Friday, February 02, 2007

File this under: Didn’t See That Coming.

This hasn’t been the best week. At all. I feel as if I’ve had a few of these lately, but this week had some totally new challenges. Yes, I guess we can call them that. No need to elaborate on everything now, but let’s say that self confidence has been sizably compromised of late.

Now, what I want to relay next is something I debated about posting. I really am not fond of confrontation and fights and I don’t see the need to make a big who-ha out of this. Seriously. Yet something about this whole thing makes me angervated. (This being a ‘sniglet’ I came up with on my own. A mutation of ‘anger’ and ‘aggravated’. When you’re not full on angry, but you’re more than aggravated.) I guess throw in a mix of frustration, embarrassment, and a healthy pinch of sadness.

Anyway, one day this week I had to pick up a sick child at school. This pick up was coincidently at the regular dismissal time. My son was feeling nauseous, and didn’t want to take the bus home for fear of the big public upchuck. Never a cool thing at any age. As was discussed with the school nurse, I would drive to a particular section of the parking lot, and meet my child there. OK that’s fine. I drive to school, and as I’m pulling into the parking lot, I see parents outside their vehicles, waiting for their children to be dismissed.

Now, the thing is, this ‘parent pick up’ is all new to me. I’ve either picked up my kids before the end of school, or more commonly, after the regular hours, due to this activity or that.

So, I’m having a running conversation in my head.

“Hey, do I get out and go get him?”

“Hmm, maybe I do, I see other parents there.”

“OK then, I better find a parking spot.”

Now, granted this dialogue happened a lot faster in my head, no matter – the point was moot – my son was in sight, walking over to my truck.

“OK wow, here he is.”

I slow down, and wait for him.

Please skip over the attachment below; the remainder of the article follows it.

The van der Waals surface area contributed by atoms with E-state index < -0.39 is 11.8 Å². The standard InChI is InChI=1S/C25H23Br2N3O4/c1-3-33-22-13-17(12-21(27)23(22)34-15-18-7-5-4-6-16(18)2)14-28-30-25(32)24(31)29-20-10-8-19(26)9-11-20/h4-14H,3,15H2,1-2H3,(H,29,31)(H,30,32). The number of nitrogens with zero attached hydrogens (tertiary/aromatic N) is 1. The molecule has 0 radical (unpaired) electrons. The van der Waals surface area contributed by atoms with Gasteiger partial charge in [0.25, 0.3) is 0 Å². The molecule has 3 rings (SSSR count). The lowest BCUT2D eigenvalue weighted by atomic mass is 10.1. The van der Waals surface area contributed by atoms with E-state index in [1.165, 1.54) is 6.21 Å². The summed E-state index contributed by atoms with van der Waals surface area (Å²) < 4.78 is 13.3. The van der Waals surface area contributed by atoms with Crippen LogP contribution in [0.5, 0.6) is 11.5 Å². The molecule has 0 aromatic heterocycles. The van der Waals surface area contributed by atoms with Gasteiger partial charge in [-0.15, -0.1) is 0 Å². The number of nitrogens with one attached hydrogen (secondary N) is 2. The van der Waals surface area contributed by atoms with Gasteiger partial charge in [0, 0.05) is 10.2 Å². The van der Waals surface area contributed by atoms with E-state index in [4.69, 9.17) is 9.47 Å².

Now, here’s where it gets weird. All of a sudden there’s a police car behind me, lights flashing. I don’t remember if the siren was going, but I think it was.

“Oh man, what’s going on? Hope there’s not a bomb threat or something; I better get out of the way”

Then I am confused, why didn’t she go around me? There was room. I wait for a second, and I figure that I better drive a little further down, to ensure a wide berth. And I should add that driving away from my son, even just a few feet away, weirded me out. Sure, he’s not a little tiny kid, he’s nearly 12. He can figure out that I’m not far. I don’t even consider myself especially over-protective. But still, the mom in me hated that I had to do that.

The officer does not go around; she follows me until I am further away from the other cars. Then she goes around and is rolling down her window, and I roll down mine.

“You cannot double park back there, you must park your car and go and get your child”

“Oh, I’m sorry, I never do this Parent Pick-up and wasn’t sure”

“Well you were given a notice at the beginning of the school year”

“But he saw me and was coming over!”

By now, my son is getting in the truck. “My stomach hurts” He looked pale. I turned back to the officer.

“I’ve never done this before”, I repeated. “My son is actually sick, that’s why I’m driving him home.”